A Brief History Of Repressive Regimes And Their Gun Laws | WHAT REALLY HAPPENED


A Brief History Of Repressive Regimes And Their Gun Laws

To maintain its iron grip, the Soviet Union had to turn to the most proven form of suppression — gun confiscation. On December 10, 1918, the Council of People’s Commissar mandated that Soviet citizens turn in their firearms. Failure to do so, led to criminal prosecution.

Soviet gun control laws remained tight in the following decades, although the government did go out of its way to give Communist Party affiliates privileged access to firearms.

Once World War II came to an end, Eastern European countries took after their Soviet overlords and started implementing gun confiscation, as detailed in Firearms Possession by 'Non-State Actors': The Question of Sovereignty. Several countries stood out during this time period:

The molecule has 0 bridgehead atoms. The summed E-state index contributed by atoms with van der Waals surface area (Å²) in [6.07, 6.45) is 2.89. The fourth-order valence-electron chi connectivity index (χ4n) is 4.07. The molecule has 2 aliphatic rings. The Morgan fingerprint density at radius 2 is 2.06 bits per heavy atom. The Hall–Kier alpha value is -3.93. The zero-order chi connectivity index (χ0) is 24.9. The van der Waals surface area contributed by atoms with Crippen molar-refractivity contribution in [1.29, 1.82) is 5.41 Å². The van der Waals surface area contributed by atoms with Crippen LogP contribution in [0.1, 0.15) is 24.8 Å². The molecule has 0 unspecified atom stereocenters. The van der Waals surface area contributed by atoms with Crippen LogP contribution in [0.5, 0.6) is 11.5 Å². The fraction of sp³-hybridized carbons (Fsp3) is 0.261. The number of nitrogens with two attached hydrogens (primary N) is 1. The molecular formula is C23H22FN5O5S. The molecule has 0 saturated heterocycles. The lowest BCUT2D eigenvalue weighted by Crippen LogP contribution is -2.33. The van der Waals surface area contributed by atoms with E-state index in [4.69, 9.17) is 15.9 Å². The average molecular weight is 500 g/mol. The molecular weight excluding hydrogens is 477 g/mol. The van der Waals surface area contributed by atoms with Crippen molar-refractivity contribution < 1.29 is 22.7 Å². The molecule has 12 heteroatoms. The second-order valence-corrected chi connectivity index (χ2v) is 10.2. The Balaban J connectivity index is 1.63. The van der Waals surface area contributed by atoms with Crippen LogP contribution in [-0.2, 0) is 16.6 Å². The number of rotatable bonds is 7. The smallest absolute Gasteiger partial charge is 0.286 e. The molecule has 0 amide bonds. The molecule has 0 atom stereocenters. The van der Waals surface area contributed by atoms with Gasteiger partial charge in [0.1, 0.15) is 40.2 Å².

Bulgaria: Once Communists took power in 1944, they confiscated privately owned firearms.

East Germany: Private gun ownership was banned, even though the government did allow for agricultural collectives to possess hunting weapons while taking part in government-supervised hunts.

Hungary: Communist Minister of the Interior, Lazlo Rajk dissolved all pistol and hunting clubs, while also dismantling other organizations that potentially posed a threat to government power.

Although the numbers are highly disputed, Robert Conquest contends in his book The Great Terror that at least 15 million people perished under Soviet rule.

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